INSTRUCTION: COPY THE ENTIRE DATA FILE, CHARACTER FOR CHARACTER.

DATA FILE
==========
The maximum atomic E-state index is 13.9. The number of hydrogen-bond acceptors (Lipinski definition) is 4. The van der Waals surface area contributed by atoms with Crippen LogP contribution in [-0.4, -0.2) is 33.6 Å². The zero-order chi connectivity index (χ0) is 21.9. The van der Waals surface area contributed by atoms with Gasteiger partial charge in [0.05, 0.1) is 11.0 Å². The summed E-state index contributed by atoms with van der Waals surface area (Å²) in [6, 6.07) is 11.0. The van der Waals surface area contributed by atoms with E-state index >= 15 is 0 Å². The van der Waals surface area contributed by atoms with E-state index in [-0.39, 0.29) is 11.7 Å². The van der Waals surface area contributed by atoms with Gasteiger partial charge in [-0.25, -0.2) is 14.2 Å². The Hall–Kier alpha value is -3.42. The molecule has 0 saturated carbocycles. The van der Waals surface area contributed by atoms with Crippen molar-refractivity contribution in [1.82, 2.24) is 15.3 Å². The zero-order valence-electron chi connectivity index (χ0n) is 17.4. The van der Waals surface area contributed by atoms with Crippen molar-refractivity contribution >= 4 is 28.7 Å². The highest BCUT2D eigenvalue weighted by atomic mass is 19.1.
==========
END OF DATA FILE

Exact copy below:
The maximum atomic E-state index is 13.9. The number of hydrogen-bond acceptors (Lipinski definition) is 4. The van der Waals surface area contributed by atoms with Crippen LogP contribution in [-0.4, -0.2) is 33.6 Å². The zero-order chi connectivity index (χ0) is 21.9. The van der Waals surface area contributed by atoms with Gasteiger partial charge in [0.05, 0.1) is 11.0 Å². The summed E-state index contributed by atoms with van der Waals surface area (Å²) in [6, 6.07) is 11.0. The van der Waals surface area contributed by atoms with E-state index >= 15 is 0 Å². The van der Waals surface area contributed by atoms with E-state index in [-0.39, 0.29) is 11.7 Å². The van der Waals surface area contributed by atoms with Gasteiger partial charge in [-0.25, -0.2) is 14.2 Å². The Hall–Kier alpha value is -3.42. The molecule has 0 saturated carbocycles. The van der Waals surface area contributed by atoms with Crippen molar-refractivity contribution in [1.82, 2.24) is 15.3 Å². The zero-order valence-electron chi connectivity index (χ0n) is 17.4. The van der Waals surface area contributed by atoms with Crippen molar-refractivity contribution >= 4 is 28.7 Å². The highest BCUT2D eigenvalue weighted by atomic mass is 19.1.